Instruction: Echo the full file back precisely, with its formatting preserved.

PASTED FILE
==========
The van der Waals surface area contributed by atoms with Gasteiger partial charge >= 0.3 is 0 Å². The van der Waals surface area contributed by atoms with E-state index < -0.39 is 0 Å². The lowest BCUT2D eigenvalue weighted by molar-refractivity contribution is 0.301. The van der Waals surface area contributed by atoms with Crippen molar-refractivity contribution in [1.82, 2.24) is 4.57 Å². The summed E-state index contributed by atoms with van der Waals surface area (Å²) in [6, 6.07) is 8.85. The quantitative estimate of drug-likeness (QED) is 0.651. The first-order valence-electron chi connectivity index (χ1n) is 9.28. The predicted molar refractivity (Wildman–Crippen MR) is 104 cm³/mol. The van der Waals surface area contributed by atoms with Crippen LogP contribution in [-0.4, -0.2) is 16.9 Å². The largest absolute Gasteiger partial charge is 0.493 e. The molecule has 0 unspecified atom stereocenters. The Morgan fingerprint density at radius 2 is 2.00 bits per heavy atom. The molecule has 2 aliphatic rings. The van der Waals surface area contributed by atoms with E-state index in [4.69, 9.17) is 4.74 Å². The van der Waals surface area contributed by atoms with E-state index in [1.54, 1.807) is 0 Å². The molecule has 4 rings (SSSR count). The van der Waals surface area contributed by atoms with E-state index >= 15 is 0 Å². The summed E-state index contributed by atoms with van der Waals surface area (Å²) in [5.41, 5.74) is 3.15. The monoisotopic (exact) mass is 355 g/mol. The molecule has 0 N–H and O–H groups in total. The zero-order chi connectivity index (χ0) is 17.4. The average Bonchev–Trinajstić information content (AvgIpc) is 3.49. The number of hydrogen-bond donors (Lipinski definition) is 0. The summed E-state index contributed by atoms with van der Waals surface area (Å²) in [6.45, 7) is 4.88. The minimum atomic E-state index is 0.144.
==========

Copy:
The van der Waals surface area contributed by atoms with Gasteiger partial charge >= 0.3 is 0 Å². The van der Waals surface area contributed by atoms with E-state index < -0.39 is 0 Å². The lowest BCUT2D eigenvalue weighted by molar-refractivity contribution is 0.301. The van der Waals surface area contributed by atoms with Crippen molar-refractivity contribution in [1.82, 2.24) is 4.57 Å². The summed E-state index contributed by atoms with van der Waals surface area (Å²) in [6, 6.07) is 8.85. The quantitative estimate of drug-likeness (QED) is 0.651. The first-order valence-electron chi connectivity index (χ1n) is 9.28. The predicted molar refractivity (Wildman–Crippen MR) is 104 cm³/mol. The van der Waals surface area contributed by atoms with Crippen LogP contribution in [-0.4, -0.2) is 16.9 Å². The largest absolute Gasteiger partial charge is 0.493 e. The molecule has 0 unspecified atom stereocenters. The Morgan fingerprint density at radius 2 is 2.00 bits per heavy atom. The molecule has 2 aliphatic rings. The van der Waals surface area contributed by atoms with E-state index in [4.69, 9.17) is 4.74 Å². The van der Waals surface area contributed by atoms with E-state index in [1.54, 1.807) is 0 Å². The molecule has 4 rings (SSSR count). The van der Waals surface area contributed by atoms with E-state index >= 15 is 0 Å². The summed E-state index contributed by atoms with van der Waals surface area (Å²) in [5.41, 5.74) is 3.15. The monoisotopic (exact) mass is 355 g/mol. The molecule has 0 N–H and O–H groups in total. The zero-order chi connectivity index (χ0) is 17.4. The average Bonchev–Trinajstić information content (AvgIpc) is 3.49. The number of hydrogen-bond donors (Lipinski definition) is 0. The summed E-state index contributed by atoms with van der Waals surface area (Å²) in [6.45, 7) is 4.88. The minimum atomic E-state index is 0.144.